Cognigram Detects Cognitive Impairment In Schizophrenia Patients
April 10, 2014
Patients diagnosed with schizophrenia have to battle not only the more well-known emotional symptoms of the mental disorder but often suffer from cognitive impairment including deficits in reaction time, attention, working memory and learning. Even those who are already being treated with antipsychotic medication also need to have pharmacologic or behavioral therapies to control the cognitive side effects. Assessing, measuring and monitoring these cognitive changes requires a quick, universal testing tool that patients can complete in a primary care setting. In new research released this week, cognitive neuropsychologists report that Cognigram, a brief computerized set of tests developed by Cogstate, can detect cognitive decline in schizophrenia patients.
According to the NIMH, schizophrenia is a global health problem affecting over 51 million people, including:
- 6 to 12 million people in China (a rough estimate based on the population)
- 4.3 to 8.7 million people in India (a rough estimate based on the population)
- 2.2 million people in USA
- 285,000 people in Australia
- Over 280,000 people in Canada
- Over 250,000 diagnosed cases in Britain
Each year, more treatments are emerging to address schizophrenia’s devastating effects on emotional behavior including “positive” symptoms, such as delusions, hallucinations and disordered thinking, and “negative” symptoms of reduced motivation and engagement.
To address the associated cognitive deficits, clinicians require an assessment tool that can detect subtle changes in abilities over time but that doesn’t require hours of testing with highly trained specialists. As has been reported previously here and here, the Cogstate Brief Battery (CBB) of tests has been shown to offer a very sensitive assessment of changes in executive function, learning, attention, motor control and working memory in schizophrenia patients.
Cognigram, a 15 minute, computerized version of the CBB for use by primary care physicians, is currently being used to track cognitive changes in older adults throughout Canada.
In a study presented this week at the Schizophrenia International Research Society Conference in Florence, Italy, neuroscientists from Cogstate along with Dr. Peter Snyder of Lifespan Hospital reported that Cognigram was able to detect and measure cognitive impairment in a large sample of schizophrenia patients.
Drawing from outpatient clinics in North America, Australia and the United Kingdom, the researchers recruited 471 schizophrenia patients to test their cognitive abilities using the CBB. All patients took two assessments less than one week apart, consisting of four tasks that are constructed around playing cards and are administered via computer. On each trial a single playing card is presented and the participant must answer “yes” or “no” using a certain key on a computer keyboard. The order in which the cards are presented and the rules used to guide decisions are summarized in this table:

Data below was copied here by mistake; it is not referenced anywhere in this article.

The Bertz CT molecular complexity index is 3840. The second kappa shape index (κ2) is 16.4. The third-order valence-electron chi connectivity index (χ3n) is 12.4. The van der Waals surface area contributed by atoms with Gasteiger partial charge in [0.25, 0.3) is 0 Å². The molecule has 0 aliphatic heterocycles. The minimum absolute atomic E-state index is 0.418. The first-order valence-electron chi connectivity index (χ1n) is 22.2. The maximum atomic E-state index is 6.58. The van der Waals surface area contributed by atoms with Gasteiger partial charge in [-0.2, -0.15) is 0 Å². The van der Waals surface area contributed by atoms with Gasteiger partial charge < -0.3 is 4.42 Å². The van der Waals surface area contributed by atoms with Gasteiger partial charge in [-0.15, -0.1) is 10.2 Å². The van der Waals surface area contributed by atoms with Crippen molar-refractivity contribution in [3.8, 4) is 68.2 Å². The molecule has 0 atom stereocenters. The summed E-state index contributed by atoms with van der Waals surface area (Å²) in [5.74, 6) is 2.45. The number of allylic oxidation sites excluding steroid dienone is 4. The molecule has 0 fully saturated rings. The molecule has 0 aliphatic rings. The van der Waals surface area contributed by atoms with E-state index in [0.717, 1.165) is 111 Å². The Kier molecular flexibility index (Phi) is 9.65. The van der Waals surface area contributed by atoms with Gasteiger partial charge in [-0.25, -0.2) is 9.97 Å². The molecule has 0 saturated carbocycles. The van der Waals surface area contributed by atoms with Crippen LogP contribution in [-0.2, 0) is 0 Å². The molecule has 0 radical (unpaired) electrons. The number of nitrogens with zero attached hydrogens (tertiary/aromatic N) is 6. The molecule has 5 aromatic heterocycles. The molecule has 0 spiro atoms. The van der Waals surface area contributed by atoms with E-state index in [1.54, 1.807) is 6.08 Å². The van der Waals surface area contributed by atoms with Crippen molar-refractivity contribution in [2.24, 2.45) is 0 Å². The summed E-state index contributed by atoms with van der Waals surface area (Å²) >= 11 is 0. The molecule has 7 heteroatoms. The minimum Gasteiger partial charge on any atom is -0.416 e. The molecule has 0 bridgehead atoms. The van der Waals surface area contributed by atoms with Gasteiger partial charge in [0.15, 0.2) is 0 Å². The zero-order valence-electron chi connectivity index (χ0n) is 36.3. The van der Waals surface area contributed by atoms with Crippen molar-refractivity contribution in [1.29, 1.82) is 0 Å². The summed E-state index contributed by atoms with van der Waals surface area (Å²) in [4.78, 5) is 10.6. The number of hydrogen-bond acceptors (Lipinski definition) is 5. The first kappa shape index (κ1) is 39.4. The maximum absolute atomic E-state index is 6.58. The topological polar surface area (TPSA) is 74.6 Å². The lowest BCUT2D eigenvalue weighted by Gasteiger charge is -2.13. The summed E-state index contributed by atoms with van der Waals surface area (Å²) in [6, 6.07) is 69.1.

|Cogstate test||Rule||Main cognitive domain assessed||Performance measure|
|Detection test||Is it there?||Psycho-motor function||Speed (msecs)|
|Identification test||Is it red?||Attention||Speed (msecs)|
|One Back test||Is it the same as previous?||Working memory||Speed (msecs)|
|One Card Learning test||Have you seen it before?||Learning||Accuracy (percent)|
The results showed that 64% of the patients were classified with cognitive impairment, 26% were not and 10% were classified on one of the assessments.
“This study contributes to knowledge about the nature and frequency of cognitive impairment in people with chronic schizophrenia,” said Paul Maruff Ph.D., Chief Scientific Officer of Cogstate. “We have taken the approaches developed and validated in the Cognigram system and applied them to chronic schizophrenia. Although we have been deliberately conservative in this application, we have observed that approximately 60% of people with chronic schizophrenia have cognitive impairment when compared to healthy age matched controls. While this is early data it does provide a basis for further refinement of approaches and methods for identifying cognitive impairment in people with this debilitating illness.”
As has been shown with Alzheimer’s disease, depression, pediatric oncology and other brain disorders, Cognigram has proven to be a fast and reliable cognition testing system for physicians to incorporate in the daily care of their patients.
“What’s interesting about this approach for measuring cognitive impairment is that, compared with the two hours of testing by a skilled clinician, this approach takes less than 15 minutes and requires minimal expertise to administer,” said Judith Jaeger Ph.D., Vice President of Clinical Trials at Cogstate. “So it may be possible to look at changes within a patient and monitor their cognitive health in the same way we now monitor blood pressure. This could help us learn much more about the day to day fluctuations of cognition in patients with schizophrenia than was previously possible.”
Questions or comments? Please contact Dan Peterson